To receive the news from your physician that you may not be able to conceive and bear a child is just as devastating as the diagnosis of cancer, studies show. Those who face such a challenge endure the heartache of so desperately wanting children yet, for some reason, this natural and very basic human experience has been denied to them. If they choose to pursue treatment for infertility, theirs is an emotional rollercoaster journey that may or may not take them where they hope to go.
Fifteen years ago, Steffen Christensen, M.D. (B.S. Med. ’71), left his busy obstetrics-gynecology practice in Fargo to pursue fellowship training in reproductive endocrinology at the University of Illinois/Michael Reese Hospital in Chicago to acquire the expertise necessary to help people with reproductive problems.
“I felt that, if I didn’t do this, I would always have wished I would have,” he says. “We were seeing a lot of infertile patients and not doing a very good job” of treating them.
With support from his employer, MeritCare Health System, he invested two years of his professional life to complete the training that later, on his return to Fargo in 1994, distinguished him as the first obstetrician-gynecologist subspecialist in North Dakota. Stephanie Dahl, M.D. ’99, whom he mentored as a student, joined him last June at the MeritCare Reproductive Medicine Institute (RMI). The RMI opened in January 2006.
“I was always planning to do general obstetrics-gynecology,” says Dahl, who is originally from Bismarck and, as a medical student, received the Humanism in Medicine Award. During her years in medical school at UND, “Dr. Christensen talked to me about it (reproductive endocrinology, RE).”
Practicing obstetrician-gynecologists in North Dakota
(52% are UND alumni)
During residency, she took a rotation in RE and “fell in love with it. It’s a very specialized field, with a very select group of patients,” she says. Only 25 to 30 physicians complete training in this field annually, and “I know all of them.”
“Being able to help a couple achieve a family or build a family” is most rewarding, she says. “I have two little boys who mean the world to me.” She and her husband, Joel Honeyman, who works at the Bobcat Co., are parents to Grant, 4, and Jackson, 16 months.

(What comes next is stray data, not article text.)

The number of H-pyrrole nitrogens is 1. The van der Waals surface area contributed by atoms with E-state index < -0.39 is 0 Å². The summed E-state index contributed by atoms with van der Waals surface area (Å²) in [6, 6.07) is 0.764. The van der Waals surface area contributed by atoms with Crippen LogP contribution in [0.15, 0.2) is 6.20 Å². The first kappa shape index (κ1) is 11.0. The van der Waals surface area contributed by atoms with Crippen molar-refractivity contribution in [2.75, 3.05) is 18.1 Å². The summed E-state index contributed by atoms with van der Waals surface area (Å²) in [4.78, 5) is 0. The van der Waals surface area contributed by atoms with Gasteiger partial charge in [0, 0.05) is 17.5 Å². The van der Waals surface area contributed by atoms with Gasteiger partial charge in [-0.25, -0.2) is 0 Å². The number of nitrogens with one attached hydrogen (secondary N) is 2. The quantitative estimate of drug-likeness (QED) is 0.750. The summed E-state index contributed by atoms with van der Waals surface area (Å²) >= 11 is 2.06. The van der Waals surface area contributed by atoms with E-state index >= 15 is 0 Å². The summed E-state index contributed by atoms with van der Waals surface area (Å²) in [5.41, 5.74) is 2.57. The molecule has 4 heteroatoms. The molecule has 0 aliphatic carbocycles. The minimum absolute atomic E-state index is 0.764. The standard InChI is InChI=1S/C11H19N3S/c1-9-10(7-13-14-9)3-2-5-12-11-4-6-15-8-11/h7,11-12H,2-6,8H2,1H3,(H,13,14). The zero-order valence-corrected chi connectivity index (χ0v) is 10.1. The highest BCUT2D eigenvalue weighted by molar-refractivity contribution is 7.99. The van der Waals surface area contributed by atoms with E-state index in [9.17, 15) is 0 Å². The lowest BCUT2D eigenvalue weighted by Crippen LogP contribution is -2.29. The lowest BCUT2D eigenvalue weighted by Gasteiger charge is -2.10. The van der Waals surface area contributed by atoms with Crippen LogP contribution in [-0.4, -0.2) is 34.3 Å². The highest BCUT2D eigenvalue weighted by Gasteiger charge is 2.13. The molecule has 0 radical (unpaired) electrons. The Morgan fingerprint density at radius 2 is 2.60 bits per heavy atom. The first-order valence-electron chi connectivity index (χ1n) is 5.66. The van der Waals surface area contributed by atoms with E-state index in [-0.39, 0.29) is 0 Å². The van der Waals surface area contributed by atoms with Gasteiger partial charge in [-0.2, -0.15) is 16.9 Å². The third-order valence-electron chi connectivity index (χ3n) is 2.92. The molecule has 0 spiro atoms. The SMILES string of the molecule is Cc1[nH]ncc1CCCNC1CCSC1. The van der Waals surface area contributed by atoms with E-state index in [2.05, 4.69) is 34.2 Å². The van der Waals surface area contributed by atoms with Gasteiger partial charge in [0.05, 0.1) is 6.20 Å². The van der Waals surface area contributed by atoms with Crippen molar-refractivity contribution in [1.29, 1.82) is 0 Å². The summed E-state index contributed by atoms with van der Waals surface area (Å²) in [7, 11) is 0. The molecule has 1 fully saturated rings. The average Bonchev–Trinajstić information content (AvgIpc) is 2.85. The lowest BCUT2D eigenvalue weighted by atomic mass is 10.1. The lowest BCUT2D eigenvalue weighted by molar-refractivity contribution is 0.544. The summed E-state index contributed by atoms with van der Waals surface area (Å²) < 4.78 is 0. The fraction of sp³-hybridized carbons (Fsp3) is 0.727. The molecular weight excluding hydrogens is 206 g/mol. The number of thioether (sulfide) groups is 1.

After four years of residency training at St. Joseph Memorial Hospital, affiliated with the University of Michigan, in Ann Arbor and three years of fellowship training at the University of Cincinnati, the family is finally settled back in North Dakota.
“I am thrilled to be home and back in Fargo,” she says. “It’s great to work for Dr. Christensen; he’s truly a mentor.”
“She’s our new star,” says Christensen, associate professor and vice-chair of obstetrics-gynecology and assistant dean for student affairs, Fargo. “And it only took nine years to get her here!”
Giving up obstetrics was probably the toughest decision for her, he comments. “She rotated with me as a student. She’s the first one we’ve convinced to come back here.
“We’re pretty lucky at MeritCare; most of our OBGYNs are grads of UND or are from North Dakota.”
Their practice delivers personal care
The reproductive endocrinologists have what Christensen calls “not a very big practice; we remember most of the patients” who’ve come to the institute for help. They handle about 125 in vitro fertilization (IVF) cases each year, and have about 500 on-going patients.
“Most of the patients are on medications,” he explains. “Only about 12 to 15 percent will require in vitro fertilization.”
Physicians turn first to oral medications to treat infertility because they are cheaper, easier to administer, cause fewer side effects, and are not as invasive as the IVF process. Certain types of surgery also may be used to solve infertility problems such as fibroids that must be removed or endometriosis. IVF is considered a last resort.
Christensen estimates that, annually, at his clinic “about 50 couples go through IVF one time and do not see us again. Another 100 couples go through IVF two times, and about 50 go through it three times.”
The best part of his practice is seeing the successful result of all the careful work he and his associates have gone through with the patients, he says. “I like seeing the babies when they bring them back.”
The toughest part of his practice is “having to tell the patient that she’s not pregnant or that the process didn’t work.”
There’s tremendous emotion and stress that surrounds the practice of reproductive endocrinology. Patients are often sensitive about needing this kind of treatment and very protective of their privacy, thus the RMI is situated in a residential area in south Fargo, apart from other medical facilities, and does not readily convey the image of a clinic.